Investors favour banks, miners as jitters ease

The market shot up in what market watchers hope is a sign investors are over their jitters caused by the US flagging a cut to its stimulus program.

The market shot up in what market watchers hope is a sign investors are over their jitters caused by the US flagging a cut to its stimulus program.

The benchmark S&P/ASX 200 Index was up 72.2 points, or 1.5 per cent, at 4881.7. The broader All Ordinaries was up 68.9 points, or 1.44 per cent, at 4866.5.

The market has recovered all of the heavy losses incurred in the three days after the US Federal Reserve indicated it might soon begin withdrawing stimulus measures. That was a sign people were becoming more accepting and forgiving of the idea that bond buying to stimulate economies could stop, IG market strategist Chris Weston said.

"If the Fed is coming out of the market, maybe it is coming out for a reason and they see growth that is based on organic growth," he said. "It seems equities have got their mojo back."

The best performers were the banks and miners, which represent about half of the market. Westpac shares were up 61¢ at $28.95, NAB gained 55¢ to $29.42, ANZ added 53¢ to $28.66 and Commonwealth was $1.15 higher at $70.14.

Macquarie Group also performed well, adding $2.03, or 4.9 per cent, to $43.51.

Among the miners, BHP shares were up 66¢ at $31.61 and Rio Tinto was 40¢ higher at $52.04.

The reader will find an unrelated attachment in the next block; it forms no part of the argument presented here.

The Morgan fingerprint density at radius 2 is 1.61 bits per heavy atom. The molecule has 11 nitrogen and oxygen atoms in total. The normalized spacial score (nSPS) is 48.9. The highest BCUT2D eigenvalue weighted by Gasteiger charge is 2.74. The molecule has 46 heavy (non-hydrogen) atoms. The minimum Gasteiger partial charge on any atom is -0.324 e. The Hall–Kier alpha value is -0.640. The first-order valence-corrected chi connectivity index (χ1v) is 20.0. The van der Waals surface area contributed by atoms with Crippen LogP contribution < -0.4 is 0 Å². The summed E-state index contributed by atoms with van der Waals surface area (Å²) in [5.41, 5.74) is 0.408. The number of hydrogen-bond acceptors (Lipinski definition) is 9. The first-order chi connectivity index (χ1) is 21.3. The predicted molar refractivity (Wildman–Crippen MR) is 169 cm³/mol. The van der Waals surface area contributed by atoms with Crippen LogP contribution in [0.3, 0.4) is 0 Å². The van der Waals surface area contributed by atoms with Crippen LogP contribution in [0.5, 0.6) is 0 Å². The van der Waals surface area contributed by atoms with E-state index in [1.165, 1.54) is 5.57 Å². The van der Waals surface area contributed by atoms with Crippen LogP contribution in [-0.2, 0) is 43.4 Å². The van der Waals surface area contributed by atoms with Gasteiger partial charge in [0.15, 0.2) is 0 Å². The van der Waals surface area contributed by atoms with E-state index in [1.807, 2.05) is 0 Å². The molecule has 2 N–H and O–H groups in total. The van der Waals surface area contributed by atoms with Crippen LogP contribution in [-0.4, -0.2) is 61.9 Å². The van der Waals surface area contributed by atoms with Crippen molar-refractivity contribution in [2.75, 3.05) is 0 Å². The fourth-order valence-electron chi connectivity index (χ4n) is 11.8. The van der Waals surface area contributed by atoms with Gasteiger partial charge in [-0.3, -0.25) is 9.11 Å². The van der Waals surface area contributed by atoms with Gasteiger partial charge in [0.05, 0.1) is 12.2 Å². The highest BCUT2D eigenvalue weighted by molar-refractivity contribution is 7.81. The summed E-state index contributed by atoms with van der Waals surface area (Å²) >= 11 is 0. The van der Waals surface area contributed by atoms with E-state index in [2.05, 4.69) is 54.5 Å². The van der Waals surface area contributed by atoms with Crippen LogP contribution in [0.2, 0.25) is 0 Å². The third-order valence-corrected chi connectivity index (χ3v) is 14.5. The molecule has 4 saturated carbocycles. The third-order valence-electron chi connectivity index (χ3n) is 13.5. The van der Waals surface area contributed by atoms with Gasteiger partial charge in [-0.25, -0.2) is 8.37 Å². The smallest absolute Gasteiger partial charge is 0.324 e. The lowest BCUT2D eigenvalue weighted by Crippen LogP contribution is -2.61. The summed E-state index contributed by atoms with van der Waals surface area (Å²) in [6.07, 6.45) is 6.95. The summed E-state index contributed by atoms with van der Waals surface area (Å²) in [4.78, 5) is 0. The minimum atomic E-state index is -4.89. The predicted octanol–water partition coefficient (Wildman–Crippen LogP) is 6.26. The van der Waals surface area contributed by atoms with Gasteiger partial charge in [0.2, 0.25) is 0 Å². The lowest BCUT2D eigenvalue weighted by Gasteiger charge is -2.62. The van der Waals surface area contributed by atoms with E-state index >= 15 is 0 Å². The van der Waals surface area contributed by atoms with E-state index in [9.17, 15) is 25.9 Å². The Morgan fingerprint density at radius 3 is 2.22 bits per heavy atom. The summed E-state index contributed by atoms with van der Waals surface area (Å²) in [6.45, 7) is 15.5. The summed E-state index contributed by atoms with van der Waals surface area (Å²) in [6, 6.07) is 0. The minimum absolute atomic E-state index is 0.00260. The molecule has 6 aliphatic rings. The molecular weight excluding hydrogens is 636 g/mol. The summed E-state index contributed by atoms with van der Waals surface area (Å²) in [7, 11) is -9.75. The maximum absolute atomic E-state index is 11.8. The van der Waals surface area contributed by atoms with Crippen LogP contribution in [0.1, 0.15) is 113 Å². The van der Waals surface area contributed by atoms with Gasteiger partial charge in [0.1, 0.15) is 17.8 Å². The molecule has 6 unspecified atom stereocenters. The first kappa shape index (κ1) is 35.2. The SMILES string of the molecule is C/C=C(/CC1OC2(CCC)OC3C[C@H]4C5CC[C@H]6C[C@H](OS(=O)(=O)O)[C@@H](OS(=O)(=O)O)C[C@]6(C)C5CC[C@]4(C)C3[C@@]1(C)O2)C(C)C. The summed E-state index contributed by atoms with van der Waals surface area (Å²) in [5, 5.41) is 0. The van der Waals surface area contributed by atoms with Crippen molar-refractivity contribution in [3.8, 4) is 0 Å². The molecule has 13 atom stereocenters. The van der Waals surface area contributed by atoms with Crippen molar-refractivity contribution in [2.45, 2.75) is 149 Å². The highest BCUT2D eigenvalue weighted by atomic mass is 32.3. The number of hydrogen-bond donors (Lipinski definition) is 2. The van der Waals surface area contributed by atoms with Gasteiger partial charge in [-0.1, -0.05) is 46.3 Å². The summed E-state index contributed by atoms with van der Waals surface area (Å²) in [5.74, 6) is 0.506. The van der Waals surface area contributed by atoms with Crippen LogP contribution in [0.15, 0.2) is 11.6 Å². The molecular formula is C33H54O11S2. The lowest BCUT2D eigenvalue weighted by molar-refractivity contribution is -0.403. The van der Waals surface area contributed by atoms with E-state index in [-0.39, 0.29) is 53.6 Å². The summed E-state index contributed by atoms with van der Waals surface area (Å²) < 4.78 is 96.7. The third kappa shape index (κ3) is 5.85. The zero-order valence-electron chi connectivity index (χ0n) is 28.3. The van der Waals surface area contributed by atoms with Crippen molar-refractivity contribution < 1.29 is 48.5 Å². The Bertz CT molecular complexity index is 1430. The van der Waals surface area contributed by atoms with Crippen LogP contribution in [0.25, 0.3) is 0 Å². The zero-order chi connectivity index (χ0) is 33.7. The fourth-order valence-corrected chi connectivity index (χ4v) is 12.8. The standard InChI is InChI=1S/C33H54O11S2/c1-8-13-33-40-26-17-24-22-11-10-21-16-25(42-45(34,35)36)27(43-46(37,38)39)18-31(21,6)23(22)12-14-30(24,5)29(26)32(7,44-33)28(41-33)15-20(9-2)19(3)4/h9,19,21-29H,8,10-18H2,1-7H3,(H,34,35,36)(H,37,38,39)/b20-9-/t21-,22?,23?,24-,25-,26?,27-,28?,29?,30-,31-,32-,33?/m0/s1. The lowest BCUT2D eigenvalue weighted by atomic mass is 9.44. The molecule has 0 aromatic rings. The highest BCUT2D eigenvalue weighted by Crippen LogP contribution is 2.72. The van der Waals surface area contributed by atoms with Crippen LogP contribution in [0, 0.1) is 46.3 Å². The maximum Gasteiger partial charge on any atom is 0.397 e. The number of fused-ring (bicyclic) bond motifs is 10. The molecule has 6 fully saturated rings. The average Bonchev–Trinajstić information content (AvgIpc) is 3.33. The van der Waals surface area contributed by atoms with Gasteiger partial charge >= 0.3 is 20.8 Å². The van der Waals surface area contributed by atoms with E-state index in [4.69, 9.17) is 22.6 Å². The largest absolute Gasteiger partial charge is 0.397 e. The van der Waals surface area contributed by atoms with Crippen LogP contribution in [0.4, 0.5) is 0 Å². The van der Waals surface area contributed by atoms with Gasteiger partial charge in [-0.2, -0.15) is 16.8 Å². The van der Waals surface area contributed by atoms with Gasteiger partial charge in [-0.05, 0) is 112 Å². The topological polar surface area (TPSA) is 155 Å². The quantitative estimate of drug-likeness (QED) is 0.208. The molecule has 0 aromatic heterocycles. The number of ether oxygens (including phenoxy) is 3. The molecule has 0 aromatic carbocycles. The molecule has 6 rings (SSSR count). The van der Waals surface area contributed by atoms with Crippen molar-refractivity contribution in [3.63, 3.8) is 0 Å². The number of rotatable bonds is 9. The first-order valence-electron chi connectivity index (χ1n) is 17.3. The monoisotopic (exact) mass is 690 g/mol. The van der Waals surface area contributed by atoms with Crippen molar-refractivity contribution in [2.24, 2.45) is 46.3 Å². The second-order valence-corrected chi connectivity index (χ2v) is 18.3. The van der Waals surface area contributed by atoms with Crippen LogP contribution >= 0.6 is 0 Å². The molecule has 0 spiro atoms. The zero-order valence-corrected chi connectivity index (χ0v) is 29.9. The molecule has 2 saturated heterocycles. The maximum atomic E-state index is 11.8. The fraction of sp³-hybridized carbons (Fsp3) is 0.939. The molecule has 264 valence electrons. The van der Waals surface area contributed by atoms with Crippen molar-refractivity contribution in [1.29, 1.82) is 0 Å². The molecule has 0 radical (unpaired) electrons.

But shares in major goldminer Newcrest Mining were down 16¢ at $9.74, continuing its bad run as the price of the precious metal falls.

Telstra also fell, losing three cents to $4.76.

The Sydney gold price was $US1257.22, up $US35.52 from $US1221.70 on Monday.

National turnover was 1.4 billion securities worth $3.9 billion.

The dollar was higher due to stronger than expected inflation data out of China. At 5pm on Tuesday it was trading at US91.83¢, up from US90.58¢ on Monday.

During trade on Tuesday, the dollar dropped after the release of the National Australia Bank monthly business survey. It showed business conditions in June had slumped to their lowest level in four years.

But Chinese consumer price index figures released at the same time helped the currency to make a sharp recovery, OzForex chief currency strategist Jim Vrondas said.

The data showed China's annual inflation accelerated to 2.7 per cent in June, ahead of market expectations of 2.5 per cent.

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